Astrid the Unstoppable by Maria Parr; translated from the Norwegian by Guy Puzey, illustrated by Katie Harnett; Candlewick Press, 306 pages ($16.99) Ages 8 to 12.
In nine-year-old Astrid Glimmerdal, Norwegian author Maria Parr offers up a firecracker of a girl, adding another memorable heroine to the pantheon of beloved storybook redheads that includes Pippi Longstocking and Anne Shirley.
Nicknamed "the little thunderbolt," Astrid is a force of nature in her small mountain village, singing at the top of her lungs, speeding down the hillside on her souped-up sled or visiting cranky 70-year-old Gunnvald, her godfather and her best friend, who plays the violin like an angel and makes hot chocolate from real chocolate bars.
Only crabby Mr. Hagen, who has opened a no-children-allowed vacation retreat at the bottom of the mountain, does not appreciate Astrid and her singing and sledding. But change is coming to Glimmerdal, and Astrid finds her world rocked by the arrival of a visitor and the discovery that Gunnvald, her parents and everyone in the village have been keeping a very big secret from her.
This utterly delightful novel – translated from the Norwegian – whisks the reader off to the picturesque mountain village of Glimmerdal, with its vivid descriptions of the landscape and its portrait gallery of colorful personalities (including freckled, moped-riding aunts Idun and Eira, a ram named Gladiator and a pet seagull named Snorri). A few examples of Parr's breezy style: "Hairy hedgehogs, this was something else!" (As Astrid takes off on her super-powered sled.) "Onto the scrap heap with the toboggans! She was jet powered now!" There's a mention of "that lousy, wretched, swollen udder of a wellness camp." At one point Astrid "realized that this Heidi did actually look like a chip off the old block, almost as if she'd been blown straight out of Gunnvald's enormous nose."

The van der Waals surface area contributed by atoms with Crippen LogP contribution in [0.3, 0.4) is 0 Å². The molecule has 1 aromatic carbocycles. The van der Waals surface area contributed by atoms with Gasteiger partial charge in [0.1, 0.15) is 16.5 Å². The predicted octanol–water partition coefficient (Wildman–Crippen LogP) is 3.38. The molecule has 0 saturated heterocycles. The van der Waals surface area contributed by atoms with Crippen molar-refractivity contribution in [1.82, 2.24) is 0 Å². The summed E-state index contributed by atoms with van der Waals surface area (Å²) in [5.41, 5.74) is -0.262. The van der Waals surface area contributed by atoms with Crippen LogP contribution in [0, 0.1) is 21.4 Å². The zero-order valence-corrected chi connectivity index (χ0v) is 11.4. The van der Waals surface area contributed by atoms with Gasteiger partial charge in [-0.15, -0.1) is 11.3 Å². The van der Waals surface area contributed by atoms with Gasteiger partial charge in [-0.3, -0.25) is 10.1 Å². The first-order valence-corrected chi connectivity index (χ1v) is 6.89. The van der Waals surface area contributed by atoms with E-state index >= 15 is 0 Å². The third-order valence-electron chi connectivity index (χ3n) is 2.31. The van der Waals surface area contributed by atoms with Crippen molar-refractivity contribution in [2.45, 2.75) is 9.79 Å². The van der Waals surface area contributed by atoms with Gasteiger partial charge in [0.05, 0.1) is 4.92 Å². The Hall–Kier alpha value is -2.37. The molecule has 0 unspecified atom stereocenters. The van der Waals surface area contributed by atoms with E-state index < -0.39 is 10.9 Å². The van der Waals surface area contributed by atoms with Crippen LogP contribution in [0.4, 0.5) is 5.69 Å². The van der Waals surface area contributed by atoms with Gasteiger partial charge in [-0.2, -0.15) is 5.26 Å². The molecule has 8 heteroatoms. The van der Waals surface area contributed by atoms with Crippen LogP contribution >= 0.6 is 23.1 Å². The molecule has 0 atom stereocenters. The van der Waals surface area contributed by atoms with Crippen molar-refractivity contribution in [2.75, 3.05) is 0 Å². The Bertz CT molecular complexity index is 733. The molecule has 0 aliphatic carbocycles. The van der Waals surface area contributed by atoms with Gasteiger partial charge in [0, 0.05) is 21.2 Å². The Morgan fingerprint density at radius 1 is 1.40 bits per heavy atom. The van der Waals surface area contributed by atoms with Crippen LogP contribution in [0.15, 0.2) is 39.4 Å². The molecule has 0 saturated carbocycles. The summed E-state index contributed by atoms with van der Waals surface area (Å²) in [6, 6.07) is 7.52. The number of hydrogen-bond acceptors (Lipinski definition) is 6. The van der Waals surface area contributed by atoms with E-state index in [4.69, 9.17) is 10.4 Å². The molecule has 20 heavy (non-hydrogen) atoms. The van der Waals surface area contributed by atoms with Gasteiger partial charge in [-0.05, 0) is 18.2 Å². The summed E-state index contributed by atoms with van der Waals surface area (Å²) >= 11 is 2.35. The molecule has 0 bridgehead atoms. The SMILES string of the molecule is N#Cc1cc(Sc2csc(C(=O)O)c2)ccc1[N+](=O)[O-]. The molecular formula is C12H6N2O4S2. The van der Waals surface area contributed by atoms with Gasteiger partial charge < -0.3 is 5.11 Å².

Parr, author of acclaimed novel "Adventures With Waffles," is a marvelous writer and here she manages that rare magic, a novel rich both in humor and genuine emotion. This novel's parallels with Swiss author Johanna Spyri's classic, "Heidi," are artfully done. And the weaving of music into the beautiful finale is just lovely. According to the publisher's notes, "Astrid the Unstoppable" has been translated into 19 languages and adapted for the stage. How wonderful that it has been translated into English.
There is something utterly irresistible about Laurie Keller's hilarious tale of consumer woe in the form of a potato and his desperate need to own a pair of potato pants. The tale begins: "Potato is excited! ...He's excited because today, for one day only, Lance Vance's Fancy Pants Store is selling potato pants!" Potato rushes over early because he knows "every tater in town will want a pair" and the store has warned "once they're gone, they're gone." He's about to enter when something stops him. There's someone who doesn't belong there, and it's someone who's done him wrong. Will Potato ever get his potato pants? In his desperation, Potato even whips out his cellphone to check whether he can look elsewhere, say a grocery store, for potato pants. ("Maybe you call them something more like spud slacks? Tater trousers? Yam Chaps?.... I could probably squeeze myself into a pair of cucumber cords if I had to. Do you have any cucumber cords?") Potato is both a sympathetic and a ridiculous character (at one point, "his starchy head is spinning"). This clever, brilliantly executed, laugh-out-loud tale with its exuberant illustrations actually delivers a subtle message about prejudice, forgiveness and embracing of "the other" but that doesn't get in the way of the riotous fun. We even meet potato pants designer "Tubérto" and are treated to a full page picturing the complete "potato pants collection."